During the SOTUA, Biden purposefully employed a tone of national pride, which was reflected in multiple parts of his address, including his remark, “We’ve broken the COVID grip on us.”, his question, “where is it written that America can’t lead the world in manufacturing?”, his remark, “Because the soul of this nation is strong, because the backbone of this nation is strong, because the people of this nation are strong.” and his claim that the United States is “the only country that has emerged from every crisis we’ve ever entered stronger than we got into it” and that “those who bet against America are learning how wrong they are.” The final remark could be interpreted as Biden’s attempt to counter the populist nationalist discourse of Trump and his supporters.
- Focus on the US Interior
A common saying holds that domestic issues, especially those pertaining to the economy, have a strong and influential effect on the American street, while foreign policy is only of interest when American soldiers are killed overseas. In his speech, President Biden seemed to have adhered to this adage, by attempting to highlight the most internal accomplishments possible. Despite the momentum surrounding the balloon crisis with China, Biden’s speech did not give it enough attention and he made no mention of the recent earthquake in Syria and Turkey or the related dire humanitarian situation.
- Declining Focus on Ukraine
During last year’s SOTUA, the Russian-Ukrainian war occupied a prominent position, as Biden began his speech by discussing Russian aggression against Ukraine, before praising the valor of the Ukrainian people and emphasizing that the United States stands with Ukraine.
The atmosphere in the room, which was predominated by a state of positivity, support, and advocacy, was a reflection of this as the Address was repeatedly interrupted by applause from those in attendance. Even though Biden brought up the Ukraine war and the Ukrainian ambassador was present, the SOTUA this year did not draw much attention to it. This can be interpreted as a decline in internal US consensus on Ukraine, in light of rising voices calling for an end to further aid.
- Promoting Unity and Fighting Division
The division in America was evident in the midterm elections, and the division in Congress actually served to exacerbate it. In order to prevent the paralysis that his administration may experience as a result of the division, Biden was clearly aware of the need to contain this situation and to persuade the Republicans to work with his administration. In light of this, Biden has been quick to praise the bipartisan consensus reached over the past two years on issues such as infrastructure spending, high-tech investment, military aid to Ukraine, federal protection for same-sex marriage, etc. He has also called for the continuation of this consensus over the coming two years, particularly on the issue of raising the debt ceiling.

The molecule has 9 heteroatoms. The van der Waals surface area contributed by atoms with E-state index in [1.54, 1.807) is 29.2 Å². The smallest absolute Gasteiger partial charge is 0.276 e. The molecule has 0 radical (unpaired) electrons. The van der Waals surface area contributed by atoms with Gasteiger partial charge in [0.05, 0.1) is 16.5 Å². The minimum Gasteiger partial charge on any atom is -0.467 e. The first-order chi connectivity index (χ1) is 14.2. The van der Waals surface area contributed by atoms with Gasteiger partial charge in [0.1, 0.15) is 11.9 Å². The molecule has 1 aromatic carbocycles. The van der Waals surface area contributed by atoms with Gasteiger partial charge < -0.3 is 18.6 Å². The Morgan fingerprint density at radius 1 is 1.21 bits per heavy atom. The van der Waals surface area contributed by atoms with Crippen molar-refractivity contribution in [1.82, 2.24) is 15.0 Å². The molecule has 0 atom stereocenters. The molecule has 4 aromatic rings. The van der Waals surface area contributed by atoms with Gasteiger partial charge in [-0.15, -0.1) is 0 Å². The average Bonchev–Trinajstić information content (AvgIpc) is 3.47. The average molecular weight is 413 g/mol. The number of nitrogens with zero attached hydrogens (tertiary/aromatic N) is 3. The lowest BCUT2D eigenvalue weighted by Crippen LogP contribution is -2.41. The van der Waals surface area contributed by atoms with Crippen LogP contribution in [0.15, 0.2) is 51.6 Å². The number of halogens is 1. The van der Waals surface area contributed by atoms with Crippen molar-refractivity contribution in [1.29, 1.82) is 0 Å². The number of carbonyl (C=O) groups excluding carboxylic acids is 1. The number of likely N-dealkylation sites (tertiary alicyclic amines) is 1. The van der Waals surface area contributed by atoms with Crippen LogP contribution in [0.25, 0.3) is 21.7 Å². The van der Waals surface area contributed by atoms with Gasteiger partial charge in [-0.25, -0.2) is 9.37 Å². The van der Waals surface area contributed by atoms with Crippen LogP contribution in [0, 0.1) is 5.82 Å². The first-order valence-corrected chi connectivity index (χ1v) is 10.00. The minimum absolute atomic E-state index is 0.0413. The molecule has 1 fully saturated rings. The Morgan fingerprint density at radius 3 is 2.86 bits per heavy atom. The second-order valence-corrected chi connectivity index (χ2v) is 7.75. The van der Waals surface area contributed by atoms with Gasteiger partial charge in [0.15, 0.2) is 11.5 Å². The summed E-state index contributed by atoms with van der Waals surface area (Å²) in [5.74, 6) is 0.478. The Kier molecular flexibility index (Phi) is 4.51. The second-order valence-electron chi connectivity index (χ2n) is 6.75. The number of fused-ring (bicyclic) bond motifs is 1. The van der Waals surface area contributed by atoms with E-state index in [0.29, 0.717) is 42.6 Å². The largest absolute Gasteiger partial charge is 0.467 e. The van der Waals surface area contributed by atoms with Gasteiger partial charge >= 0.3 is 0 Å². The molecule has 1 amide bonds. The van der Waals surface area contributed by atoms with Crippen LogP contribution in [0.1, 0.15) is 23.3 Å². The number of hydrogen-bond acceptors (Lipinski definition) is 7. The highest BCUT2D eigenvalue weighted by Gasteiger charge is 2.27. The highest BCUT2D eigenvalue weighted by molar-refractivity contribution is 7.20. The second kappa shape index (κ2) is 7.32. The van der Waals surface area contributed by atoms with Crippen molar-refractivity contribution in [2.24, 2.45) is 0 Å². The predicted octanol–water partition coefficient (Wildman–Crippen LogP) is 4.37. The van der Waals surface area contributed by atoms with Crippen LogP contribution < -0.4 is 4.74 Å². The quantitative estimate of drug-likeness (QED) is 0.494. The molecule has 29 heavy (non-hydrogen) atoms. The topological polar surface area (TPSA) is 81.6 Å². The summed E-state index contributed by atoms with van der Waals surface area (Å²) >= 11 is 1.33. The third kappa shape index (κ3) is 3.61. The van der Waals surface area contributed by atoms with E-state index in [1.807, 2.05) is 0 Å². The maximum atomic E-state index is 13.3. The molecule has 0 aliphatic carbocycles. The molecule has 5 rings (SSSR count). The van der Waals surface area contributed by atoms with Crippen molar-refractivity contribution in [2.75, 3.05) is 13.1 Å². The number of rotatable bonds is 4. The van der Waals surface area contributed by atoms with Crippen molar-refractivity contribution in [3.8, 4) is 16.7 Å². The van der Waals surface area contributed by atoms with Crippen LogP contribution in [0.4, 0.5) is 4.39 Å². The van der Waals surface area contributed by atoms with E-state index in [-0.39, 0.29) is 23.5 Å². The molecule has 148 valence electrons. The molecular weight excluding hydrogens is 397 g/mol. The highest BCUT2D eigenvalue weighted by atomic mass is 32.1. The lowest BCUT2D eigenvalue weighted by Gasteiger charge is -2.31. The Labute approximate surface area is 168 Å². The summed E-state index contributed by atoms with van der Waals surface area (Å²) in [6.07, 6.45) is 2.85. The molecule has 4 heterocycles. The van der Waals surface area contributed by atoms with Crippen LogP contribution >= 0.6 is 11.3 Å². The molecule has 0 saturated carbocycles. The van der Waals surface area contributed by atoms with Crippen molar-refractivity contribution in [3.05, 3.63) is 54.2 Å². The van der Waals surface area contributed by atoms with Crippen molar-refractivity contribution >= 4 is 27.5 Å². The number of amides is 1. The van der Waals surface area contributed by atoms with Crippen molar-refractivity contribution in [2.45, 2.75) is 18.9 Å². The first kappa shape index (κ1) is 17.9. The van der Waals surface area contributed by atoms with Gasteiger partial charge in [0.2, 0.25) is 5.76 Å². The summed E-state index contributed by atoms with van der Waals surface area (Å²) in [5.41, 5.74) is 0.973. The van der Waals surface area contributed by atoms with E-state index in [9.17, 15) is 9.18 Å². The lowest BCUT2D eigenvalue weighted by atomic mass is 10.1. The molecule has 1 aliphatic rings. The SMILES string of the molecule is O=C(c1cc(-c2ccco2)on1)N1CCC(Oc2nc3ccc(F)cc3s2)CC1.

- Keeping the Republicans and Democrats’ Demands in Check
In order to appeal to the broadest possible audience, the SOTUA included a wide range of information about the majority of domestic issues. This does not appear to have happened at random, but rather in accordance with a conscious effort to address the concerns of both the Democratic and Republican parties. This led some analyses to view the SOTUA as Biden’s initial platform for the upcoming presidential election. He tried to balance Republican demands for fighting illegal immigration, maintaining border security, and bolstering the US business sector with Democratic demands for social and health care, support for the middle class, protection of the right to an abortion, and support for same-sex marriage. Biden thus appeared to have attempted to present a shared vision for the interior priorities of the US.
- Discrediting Trump without Involving the Republicans
Although Biden’s SOTUA was overwhelmingly positive and included repeated calls for cooperation and unity, he made several attempts to undermine Trump and the Trumpian trend without directly confronting the Republicans. He began by bringing up the storming of Congress and then stated that the current economic conditions are better than those he inherited from his predecessor two years prior.
Additionally, he claimed that the way the wealthy and large corporations are taxed is unfair. The issue of public debt was the most prominent point of contention between Democrats and Republicans, as Biden indicated that no president had added more to the national debt than Trump. He then attempted to link the Republicans’ demands regarding the debt limit to some proposals to cut Social Security and Medicare programs, which prompted some Republicans in the hall to call Biden a “liar,” but he attempted to absorb this wave of anger by clarifying that he was referring to a subset of Republicans and not all of them. In terms of foreign policy, he considered America’s declining position to be part of the negative legacy left by his predecessor, which he was able to rectify.
Overall, despite the positive aspects of Biden’s SOTUA and the chances he gave his administration to improve its image, there appears to be less of a connection between the SOTUA and the likelihood that Biden will run for president in the near future, let alone win the race. This is because of a number of factors, such as the president’s advanced age and poor health, the modest popularity of the Democratic Party as seen in the midterm elections, and the vigorous campaigns Trump is running to win the White House back. Last but not least, the election year, with all its surprises and events, will directly affect how the presidential race develops and who will win.